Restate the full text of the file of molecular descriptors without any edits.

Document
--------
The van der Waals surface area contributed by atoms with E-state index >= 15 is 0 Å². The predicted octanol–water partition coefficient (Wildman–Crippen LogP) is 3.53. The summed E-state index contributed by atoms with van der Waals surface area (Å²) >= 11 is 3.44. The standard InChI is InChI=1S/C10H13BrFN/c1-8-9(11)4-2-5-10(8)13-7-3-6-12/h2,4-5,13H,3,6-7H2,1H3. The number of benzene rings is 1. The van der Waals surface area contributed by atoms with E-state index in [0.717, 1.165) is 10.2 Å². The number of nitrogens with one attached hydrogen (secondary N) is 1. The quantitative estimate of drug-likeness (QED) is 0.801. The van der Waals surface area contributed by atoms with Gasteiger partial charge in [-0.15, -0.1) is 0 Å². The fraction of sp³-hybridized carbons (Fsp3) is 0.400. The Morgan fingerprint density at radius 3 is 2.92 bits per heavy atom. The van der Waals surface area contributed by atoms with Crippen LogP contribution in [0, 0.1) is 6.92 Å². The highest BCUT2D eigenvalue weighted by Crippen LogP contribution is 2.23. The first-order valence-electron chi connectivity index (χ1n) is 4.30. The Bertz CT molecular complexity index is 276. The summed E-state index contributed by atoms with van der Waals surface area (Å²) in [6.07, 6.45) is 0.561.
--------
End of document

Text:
The van der Waals surface area contributed by atoms with E-state index >= 15 is 0 Å². The predicted octanol–water partition coefficient (Wildman–Crippen LogP) is 3.53. The summed E-state index contributed by atoms with van der Waals surface area (Å²) >= 11 is 3.44. The standard InChI is InChI=1S/C10H13BrFN/c1-8-9(11)4-2-5-10(8)13-7-3-6-12/h2,4-5,13H,3,6-7H2,1H3. The number of benzene rings is 1. The van der Waals surface area contributed by atoms with E-state index in [0.717, 1.165) is 10.2 Å². The number of nitrogens with one attached hydrogen (secondary N) is 1. The quantitative estimate of drug-likeness (QED) is 0.801. The van der Waals surface area contributed by atoms with Gasteiger partial charge in [-0.15, -0.1) is 0 Å². The fraction of sp³-hybridized carbons (Fsp3) is 0.400. The Morgan fingerprint density at radius 3 is 2.92 bits per heavy atom. The van der Waals surface area contributed by atoms with Crippen LogP contribution in [0, 0.1) is 6.92 Å². The highest BCUT2D eigenvalue weighted by Crippen LogP contribution is 2.23. The first-order valence-electron chi connectivity index (χ1n) is 4.30. The Bertz CT molecular complexity index is 276. The summed E-state index contributed by atoms with van der Waals surface area (Å²) in [6.07, 6.45) is 0.561.